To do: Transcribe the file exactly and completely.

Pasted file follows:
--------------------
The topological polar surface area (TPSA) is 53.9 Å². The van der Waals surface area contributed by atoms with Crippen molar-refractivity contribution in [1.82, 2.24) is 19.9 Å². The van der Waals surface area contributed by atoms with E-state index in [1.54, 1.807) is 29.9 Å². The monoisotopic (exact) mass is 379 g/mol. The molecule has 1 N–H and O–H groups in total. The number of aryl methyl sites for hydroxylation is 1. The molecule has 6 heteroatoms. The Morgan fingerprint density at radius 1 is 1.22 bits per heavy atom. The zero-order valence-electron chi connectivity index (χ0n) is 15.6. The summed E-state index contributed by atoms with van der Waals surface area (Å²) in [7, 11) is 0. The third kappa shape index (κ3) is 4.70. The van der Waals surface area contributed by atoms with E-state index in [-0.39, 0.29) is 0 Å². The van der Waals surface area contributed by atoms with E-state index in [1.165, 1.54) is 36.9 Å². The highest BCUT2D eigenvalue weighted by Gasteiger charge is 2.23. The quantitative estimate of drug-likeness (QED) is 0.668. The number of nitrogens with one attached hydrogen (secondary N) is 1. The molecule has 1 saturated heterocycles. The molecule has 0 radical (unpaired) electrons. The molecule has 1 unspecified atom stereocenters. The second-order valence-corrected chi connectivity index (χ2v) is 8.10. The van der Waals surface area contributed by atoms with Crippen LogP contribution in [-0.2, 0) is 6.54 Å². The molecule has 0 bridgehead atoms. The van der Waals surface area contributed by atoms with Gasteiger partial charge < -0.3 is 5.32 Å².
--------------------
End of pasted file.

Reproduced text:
The topological polar surface area (TPSA) is 53.9 Å². The van der Waals surface area contributed by atoms with Crippen molar-refractivity contribution in [1.82, 2.24) is 19.9 Å². The van der Waals surface area contributed by atoms with E-state index in [1.54, 1.807) is 29.9 Å². The monoisotopic (exact) mass is 379 g/mol. The molecule has 1 N–H and O–H groups in total. The number of aryl methyl sites for hydroxylation is 1. The molecule has 6 heteroatoms. The Morgan fingerprint density at radius 1 is 1.22 bits per heavy atom. The zero-order valence-electron chi connectivity index (χ0n) is 15.6. The summed E-state index contributed by atoms with van der Waals surface area (Å²) in [7, 11) is 0. The third kappa shape index (κ3) is 4.70. The van der Waals surface area contributed by atoms with E-state index in [-0.39, 0.29) is 0 Å². The van der Waals surface area contributed by atoms with E-state index in [1.165, 1.54) is 36.9 Å². The highest BCUT2D eigenvalue weighted by Gasteiger charge is 2.23. The quantitative estimate of drug-likeness (QED) is 0.668. The number of nitrogens with one attached hydrogen (secondary N) is 1. The molecule has 1 saturated heterocycles. The molecule has 0 radical (unpaired) electrons. The molecule has 1 unspecified atom stereocenters. The second-order valence-corrected chi connectivity index (χ2v) is 8.10. The van der Waals surface area contributed by atoms with Crippen LogP contribution in [-0.2, 0) is 6.54 Å². The molecule has 0 bridgehead atoms. The van der Waals surface area contributed by atoms with Gasteiger partial charge < -0.3 is 5.32 Å².